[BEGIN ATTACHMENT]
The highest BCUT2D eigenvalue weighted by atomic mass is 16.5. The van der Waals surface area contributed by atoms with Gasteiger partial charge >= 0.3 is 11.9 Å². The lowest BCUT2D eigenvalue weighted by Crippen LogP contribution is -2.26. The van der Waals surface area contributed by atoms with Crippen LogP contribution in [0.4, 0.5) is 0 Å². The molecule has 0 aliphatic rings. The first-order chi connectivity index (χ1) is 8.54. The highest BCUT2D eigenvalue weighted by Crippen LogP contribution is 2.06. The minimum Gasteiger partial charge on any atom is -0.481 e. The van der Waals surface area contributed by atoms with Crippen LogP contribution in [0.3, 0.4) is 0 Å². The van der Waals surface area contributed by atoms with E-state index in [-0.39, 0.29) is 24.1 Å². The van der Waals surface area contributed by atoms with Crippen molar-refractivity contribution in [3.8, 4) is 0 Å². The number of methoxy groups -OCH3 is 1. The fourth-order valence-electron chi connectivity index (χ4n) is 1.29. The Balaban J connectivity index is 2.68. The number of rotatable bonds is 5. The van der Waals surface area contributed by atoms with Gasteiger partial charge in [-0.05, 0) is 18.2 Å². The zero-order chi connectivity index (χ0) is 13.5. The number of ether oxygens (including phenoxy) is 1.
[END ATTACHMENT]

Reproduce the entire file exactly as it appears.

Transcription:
The highest BCUT2D eigenvalue weighted by atomic mass is 16.5. The van der Waals surface area contributed by atoms with Gasteiger partial charge >= 0.3 is 11.9 Å². The lowest BCUT2D eigenvalue weighted by Crippen LogP contribution is -2.26. The van der Waals surface area contributed by atoms with Crippen LogP contribution in [0.4, 0.5) is 0 Å². The molecule has 0 aliphatic rings. The first-order chi connectivity index (χ1) is 8.54. The highest BCUT2D eigenvalue weighted by Crippen LogP contribution is 2.06. The minimum Gasteiger partial charge on any atom is -0.481 e. The van der Waals surface area contributed by atoms with Crippen LogP contribution in [0.3, 0.4) is 0 Å². The van der Waals surface area contributed by atoms with E-state index in [-0.39, 0.29) is 24.1 Å². The van der Waals surface area contributed by atoms with Crippen molar-refractivity contribution in [3.8, 4) is 0 Å². The number of methoxy groups -OCH3 is 1. The fourth-order valence-electron chi connectivity index (χ4n) is 1.29. The Balaban J connectivity index is 2.68. The number of rotatable bonds is 5. The van der Waals surface area contributed by atoms with Gasteiger partial charge in [-0.05, 0) is 18.2 Å². The zero-order chi connectivity index (χ0) is 13.5. The number of ether oxygens (including phenoxy) is 1.